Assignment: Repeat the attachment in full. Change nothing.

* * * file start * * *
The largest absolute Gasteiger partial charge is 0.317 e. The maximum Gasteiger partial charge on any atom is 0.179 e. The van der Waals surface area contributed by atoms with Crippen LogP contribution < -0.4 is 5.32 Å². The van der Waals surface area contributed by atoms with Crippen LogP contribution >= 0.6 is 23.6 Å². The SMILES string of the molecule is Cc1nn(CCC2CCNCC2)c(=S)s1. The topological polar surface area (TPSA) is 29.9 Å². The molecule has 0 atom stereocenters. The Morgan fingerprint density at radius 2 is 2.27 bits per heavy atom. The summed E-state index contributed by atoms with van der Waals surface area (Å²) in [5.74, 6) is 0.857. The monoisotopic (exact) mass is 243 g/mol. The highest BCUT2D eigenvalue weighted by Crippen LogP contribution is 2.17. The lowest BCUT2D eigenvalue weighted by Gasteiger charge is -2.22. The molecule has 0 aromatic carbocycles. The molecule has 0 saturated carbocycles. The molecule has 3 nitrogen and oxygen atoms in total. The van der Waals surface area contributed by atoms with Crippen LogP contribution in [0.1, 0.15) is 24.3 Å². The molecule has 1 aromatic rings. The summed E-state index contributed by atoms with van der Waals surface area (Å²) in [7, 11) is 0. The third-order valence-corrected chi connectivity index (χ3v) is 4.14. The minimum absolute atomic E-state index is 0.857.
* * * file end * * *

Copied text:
The largest absolute Gasteiger partial charge is 0.317 e. The maximum Gasteiger partial charge on any atom is 0.179 e. The van der Waals surface area contributed by atoms with Crippen LogP contribution < -0.4 is 5.32 Å². The van der Waals surface area contributed by atoms with Crippen LogP contribution >= 0.6 is 23.6 Å². The SMILES string of the molecule is Cc1nn(CCC2CCNCC2)c(=S)s1. The topological polar surface area (TPSA) is 29.9 Å². The molecule has 0 atom stereocenters. The Morgan fingerprint density at radius 2 is 2.27 bits per heavy atom. The summed E-state index contributed by atoms with van der Waals surface area (Å²) in [5.74, 6) is 0.857. The monoisotopic (exact) mass is 243 g/mol. The highest BCUT2D eigenvalue weighted by Crippen LogP contribution is 2.17. The lowest BCUT2D eigenvalue weighted by Gasteiger charge is -2.22. The molecule has 0 aromatic carbocycles. The molecule has 0 saturated carbocycles. The molecule has 3 nitrogen and oxygen atoms in total. The van der Waals surface area contributed by atoms with Crippen LogP contribution in [0.1, 0.15) is 24.3 Å². The molecule has 1 aromatic rings. The summed E-state index contributed by atoms with van der Waals surface area (Å²) in [7, 11) is 0. The third-order valence-corrected chi connectivity index (χ3v) is 4.14. The minimum absolute atomic E-state index is 0.857.